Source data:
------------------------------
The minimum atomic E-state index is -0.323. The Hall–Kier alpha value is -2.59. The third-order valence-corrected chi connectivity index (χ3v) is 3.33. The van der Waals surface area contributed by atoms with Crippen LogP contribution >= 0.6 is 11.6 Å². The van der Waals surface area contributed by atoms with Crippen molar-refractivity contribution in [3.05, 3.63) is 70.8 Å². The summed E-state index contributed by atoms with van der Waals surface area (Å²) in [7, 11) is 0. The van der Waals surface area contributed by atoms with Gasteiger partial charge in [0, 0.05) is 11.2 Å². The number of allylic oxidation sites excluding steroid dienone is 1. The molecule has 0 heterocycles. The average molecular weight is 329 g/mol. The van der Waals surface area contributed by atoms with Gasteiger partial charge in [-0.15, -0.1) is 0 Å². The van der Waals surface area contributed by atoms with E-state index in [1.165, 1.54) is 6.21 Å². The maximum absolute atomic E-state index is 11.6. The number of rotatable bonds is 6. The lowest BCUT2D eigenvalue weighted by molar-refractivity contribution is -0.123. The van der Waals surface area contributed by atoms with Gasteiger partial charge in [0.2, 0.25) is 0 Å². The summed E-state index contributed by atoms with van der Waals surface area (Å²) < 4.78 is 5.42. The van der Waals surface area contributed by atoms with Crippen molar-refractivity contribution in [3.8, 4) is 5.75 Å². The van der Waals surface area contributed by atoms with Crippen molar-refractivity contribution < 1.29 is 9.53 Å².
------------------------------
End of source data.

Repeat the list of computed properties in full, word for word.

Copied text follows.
The minimum atomic E-state index is -0.323. The Hall–Kier alpha value is -2.59. The third-order valence-corrected chi connectivity index (χ3v) is 3.33. The van der Waals surface area contributed by atoms with Crippen LogP contribution >= 0.6 is 11.6 Å². The van der Waals surface area contributed by atoms with Crippen molar-refractivity contribution in [3.05, 3.63) is 70.8 Å². The summed E-state index contributed by atoms with van der Waals surface area (Å²) in [7, 11) is 0. The van der Waals surface area contributed by atoms with Gasteiger partial charge in [0, 0.05) is 11.2 Å². The number of allylic oxidation sites excluding steroid dienone is 1. The molecule has 0 heterocycles. The average molecular weight is 329 g/mol. The van der Waals surface area contributed by atoms with Gasteiger partial charge in [-0.15, -0.1) is 0 Å². The van der Waals surface area contributed by atoms with E-state index in [1.165, 1.54) is 6.21 Å². The maximum absolute atomic E-state index is 11.6. The number of rotatable bonds is 6. The lowest BCUT2D eigenvalue weighted by molar-refractivity contribution is -0.123. The van der Waals surface area contributed by atoms with Gasteiger partial charge in [0.2, 0.25) is 0 Å². The summed E-state index contributed by atoms with van der Waals surface area (Å²) < 4.78 is 5.42. The van der Waals surface area contributed by atoms with Crippen molar-refractivity contribution in [3.8, 4) is 5.75 Å². The van der Waals surface area contributed by atoms with Crippen molar-refractivity contribution < 1.29 is 9.53 Å².